After that, we go to Uncle Bo's residence, where he is discussing the situation with his old friend and ally Lu Mantian (陆漫天). They already know that Han Tang was killed. It appears that Bo already suspects Lü to be a traitor: after all, he was the one who prepared the funeral of the Tie family, so he could have tipped the Ten Thousand Peng King. He may have changed sides when he went to see the King. He may also have engineered Han Tang's death. Uncle Bo has an idea to test Lü: he will send him on a mission to kill Han Tang. If he eludes the mission, he must be a traitor.

 

Lü apparently accepts the mission.

 

Before leaving, he goes to see his wife and, among other naughty things, tells her about his new mission.  After he's left, she learns from one of Uncle Bo's man that Han Tang, in fact, is already dead.

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laurenth

Although there haven't been any update recently (Chinese study time is an endangered species, I have to make choices), I'm still reading (now at page 420, chapter 21), and though the book remains very accessible, there *are* places where the language tends to be more difficult. For instance, I'd like to ask a few questions about chapter 20.

 

Some context: Lao Bo and a young prostitute called Feng Feng are in hiding in a secret cave. They are chatting to while away the time and having a 100% misogynistic conversation. Here are several sentences I find difficult:

 

1.    “有人说,女为悦己者容,也有入说,女为己悦者容,我觉得这两句话都应该改一改。”

 

Some people say that … while others say that .... In my opinion, these two sentences should be modified.

 

2.    她眨着服笑道:“女人若是不喜欢你,你就算要她下厨房去炒个菜,她都会有一万个不愿意的。”

 

She smiled while blinking and said: "If a woman does not like you, have her go in the kitchen to cook some food, she will have ten thousand things (?) she doesn't want." (???)

 

3. 凤凤道: “就好像男人只肯为自己喜欢的女人买衣服一样, 他若不喜欢你, 你即使耍他买块破布送给你, 他都会嫌贵的。”

 

Feng Feng said: "It's as if (?) a man only wanted to buy clothes for the woman he loves (wanted to buy clothes only for the woman he loves?). If he does not love you, even if you want him to buy you worn clothes, he will dislike/begrudge (?) you."

 

4.    其实女人多数都很聪明,她若已知道无法将你击倒的时候,她自己就会倒在你这边来了。

 

In reality, most women are very clever. When/If (why 已? why both 若 and 的时候?) she knows there's no way to strike you (?) , she will come by your side (?).

 

 

Thanks for any help.

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dwq

女为悦己者容 is 文言文。See: http://baike.baidu.com/view/1729936.htm

Women wears make-up for 悦己者 or 己悦者。

悦己者 here probably means "people who likes her"

己悦者, then, means "people whom she likes". Basically the subject and object are reversed.

(Though the above link says 悦己者 has both meanings, here they are used for contrast)

就算...都会... even if you ... (ask her to cook one single dish) she will ... (have ten thousand reasons not willing to do it)

你即使...他都会... same pattern.

一万个不愿意 just means 不愿意,although I put down "have ten thousand reasons", 一万个 is really just for emphasis.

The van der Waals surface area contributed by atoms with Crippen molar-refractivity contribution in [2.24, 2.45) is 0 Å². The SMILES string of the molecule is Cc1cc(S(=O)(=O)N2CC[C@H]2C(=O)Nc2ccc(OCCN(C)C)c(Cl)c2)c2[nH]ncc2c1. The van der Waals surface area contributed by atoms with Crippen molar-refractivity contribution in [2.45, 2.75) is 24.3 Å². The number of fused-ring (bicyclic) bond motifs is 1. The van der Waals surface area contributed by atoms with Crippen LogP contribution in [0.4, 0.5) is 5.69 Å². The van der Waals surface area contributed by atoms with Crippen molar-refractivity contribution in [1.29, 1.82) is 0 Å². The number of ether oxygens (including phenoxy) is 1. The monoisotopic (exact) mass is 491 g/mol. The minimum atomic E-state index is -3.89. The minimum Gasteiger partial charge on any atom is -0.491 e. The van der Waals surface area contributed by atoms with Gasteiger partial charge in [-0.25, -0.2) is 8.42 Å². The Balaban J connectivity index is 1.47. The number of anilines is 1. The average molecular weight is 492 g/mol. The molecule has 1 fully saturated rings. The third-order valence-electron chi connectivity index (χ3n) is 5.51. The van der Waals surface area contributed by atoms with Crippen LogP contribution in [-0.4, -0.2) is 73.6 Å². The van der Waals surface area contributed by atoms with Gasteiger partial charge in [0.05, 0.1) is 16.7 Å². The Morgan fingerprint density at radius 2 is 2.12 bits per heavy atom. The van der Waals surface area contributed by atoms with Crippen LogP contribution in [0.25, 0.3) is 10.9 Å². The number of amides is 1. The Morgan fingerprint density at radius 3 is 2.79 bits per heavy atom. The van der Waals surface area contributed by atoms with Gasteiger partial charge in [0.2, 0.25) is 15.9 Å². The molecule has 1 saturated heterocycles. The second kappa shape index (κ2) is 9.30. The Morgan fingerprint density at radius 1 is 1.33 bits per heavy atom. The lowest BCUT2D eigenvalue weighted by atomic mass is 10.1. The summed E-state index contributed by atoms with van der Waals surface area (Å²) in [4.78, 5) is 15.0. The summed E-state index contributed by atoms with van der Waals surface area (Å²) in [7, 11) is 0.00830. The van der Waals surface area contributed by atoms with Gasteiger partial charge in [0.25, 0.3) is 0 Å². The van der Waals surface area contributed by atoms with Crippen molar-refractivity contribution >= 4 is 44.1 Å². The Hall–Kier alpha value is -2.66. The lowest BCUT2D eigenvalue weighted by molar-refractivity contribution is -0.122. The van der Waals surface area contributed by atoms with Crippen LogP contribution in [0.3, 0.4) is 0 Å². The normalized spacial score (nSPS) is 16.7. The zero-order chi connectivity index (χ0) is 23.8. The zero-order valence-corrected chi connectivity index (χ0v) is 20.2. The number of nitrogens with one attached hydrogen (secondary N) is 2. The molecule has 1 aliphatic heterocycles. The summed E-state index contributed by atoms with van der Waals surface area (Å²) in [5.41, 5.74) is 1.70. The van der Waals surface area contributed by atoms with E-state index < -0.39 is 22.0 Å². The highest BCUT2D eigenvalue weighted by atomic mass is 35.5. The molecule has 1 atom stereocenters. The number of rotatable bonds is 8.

嫌贵 means "(he'll) think/mind that it's too expensive".

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laurenth

Thanks Skylee and dwq. It's clearer now.

 

About "女为悦己者容", that's the kind of things that I would never have guessed, due to the lack of cultural background (though, because of the parallelism and the obscure meaning, I could have suspected that it was some kind of ancient set phrase). Sometimes I look at a page of whatever Chinese novel I'm reading and I have to admit to myself that, even when I do understand all the words and the sentences, I may be just seeing the tip of an iceberg. But I'd rather see the tip than nothing at all, and it's very rewarding when people give hints about the interesting stuff that lies under sea level.

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roddy

Also, on 3) - the start draws a comparison between the two situations. Women are like this - Yes, it's like when a man...

 

4) Off the top of my head, I'd maybe translate as "Women are smart. She'll know when she can't get you to fall at her feet, and she'll fall at yours."

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character

Congratulations on finishing the novel! If you have more thoughts on reading this novel versus the material you were reading before, it would be interesting to hear them. Are you now considering trying more Gu Long, or perhaps Jin Yong?

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laurenth

Hello character, I'm not sure what sort of thoughts you'd be interested in, but here goes.

 

 

It's very hard to grade novels in terms of linguistic difficulty. To take the novels I've read this year, my impression was that Gu Long's "流星•蝴蝶•剑" was approximately on the same level as the novel I'd read just before that, i.e. 璇儿's   第十二夜-万灵节之死 (a detective story). And it felt slightly easier than the antepenultimate novel I'd read, i.e. 张牧野's 鬼吹灯 (a tomb raider story, see this thread), mainly because Zhang Muye *loves* chengyus/idioms and uses more descriptions, while his style is much more varied and informal (dialectal forms, profanities, broken Chinese at time, etc.) than Gu Long's. The latter, on the other hand, almost systematically uses short sentences and repetitive structures.